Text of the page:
The region is also still politically unstable, and conflicts over land rights are a major part of that. A lot of the men I work with either fled, or sent their families, to refugee camps in Liberia during the recent crisis in 2010-2012. During that time, people from northern Cote d’Ivoire moved south and took residence in these abandoned farms. So even now, two years after “la Crise” officially ended, people still in refugee camps in Liberia occasionally sneak across the border to harass or kill people they suspect took over their land. The tension between southwestern Ivorians who define themselves as true Ivorians in opposition to Ivorian migrants from the north who have ethnic roots in Burkina Faso mimics the larger political climate—especially as the country approaches the first elections since the conflict in 2010. In addition, the effects of climate change are making the rains less predictable. The rainy season normally goes from August-October (more or less); we didn’t get rain in 2013 until almost the end of November, which had serious consequences both for people’s cash crops and subsistence crops. The forested buffer zone around the national park I work in has now been entirely converted to fallow fields, cacao, coffee, and rubber plantations. Food prices are rising, commodity prices are falling, and the situation is looking grim.

These are smart, sophisticated adult men (and women, though fewer women own their own land—they mostly just do a lot of the labor on their husbands’ and fathers’ farms). They’re plugged into their local economies, they have a sense of larger global economic forces, and they know what’s going on. In the forest at the field station, we listen to BBC World Service in French on the satellite radio. They’d ask me cutting and incisive questions about American political situations (they found the government shutdown as ridiculous as I did), they religiously followed the situation in Egypt with the Muslim brotherhood, mourned Mandela, and trash talked other football teams in anticipation of the World Cup. They also knew what chocolate was (and I suspect the guys in the video did too, but were in on the joke with the producers). When they can afford to buy it, their kids eat a knock-off version of Nutella called Chocomax, which is very oily and contains what is likely the bare minimum of cocoa powder that can still function as chocolate.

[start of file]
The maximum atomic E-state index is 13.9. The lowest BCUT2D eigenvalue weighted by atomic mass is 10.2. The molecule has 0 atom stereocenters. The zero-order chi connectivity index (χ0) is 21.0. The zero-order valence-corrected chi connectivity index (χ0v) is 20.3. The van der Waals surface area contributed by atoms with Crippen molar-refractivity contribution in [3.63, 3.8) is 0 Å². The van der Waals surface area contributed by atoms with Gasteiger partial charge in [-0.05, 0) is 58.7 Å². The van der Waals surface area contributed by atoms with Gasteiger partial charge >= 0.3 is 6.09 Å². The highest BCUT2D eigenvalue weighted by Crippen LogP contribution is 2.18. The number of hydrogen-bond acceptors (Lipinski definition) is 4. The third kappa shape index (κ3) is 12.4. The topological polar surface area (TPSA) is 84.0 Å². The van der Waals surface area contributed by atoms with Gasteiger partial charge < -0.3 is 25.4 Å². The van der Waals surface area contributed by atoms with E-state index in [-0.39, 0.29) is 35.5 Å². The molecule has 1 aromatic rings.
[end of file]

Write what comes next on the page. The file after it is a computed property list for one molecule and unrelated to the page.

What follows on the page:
I didn’t find this video touching or heartwarming. This is the way an extractive (exploitative) cash-crop economy works. It’s not cute or endearing that these men who are working incredibly hard have never, or rarely, had the opportunity to sample the end-product of their labor. It’s not touching that you have to go to the big city to find chocolate, and that only a little of it is locally produced (Milka and Cadbury are popular in Abidjan; Ivorian brands less so). It wouldn’t be touching if you showed a cell-phone to a coltan miner in DRC and said “Look at this amazing machine your backbreaking labor in dangerous conditions enabled!” It wouldn’t be touching if you went to a diamond miner in Sierra Leone with your sparkly pretty engagement ring and said, totally amazed, “But why don’t you have one?” Consumers in the developed world should be smarter than that. The producers in the developing world—the folks enabling our lifestyles—certainly are.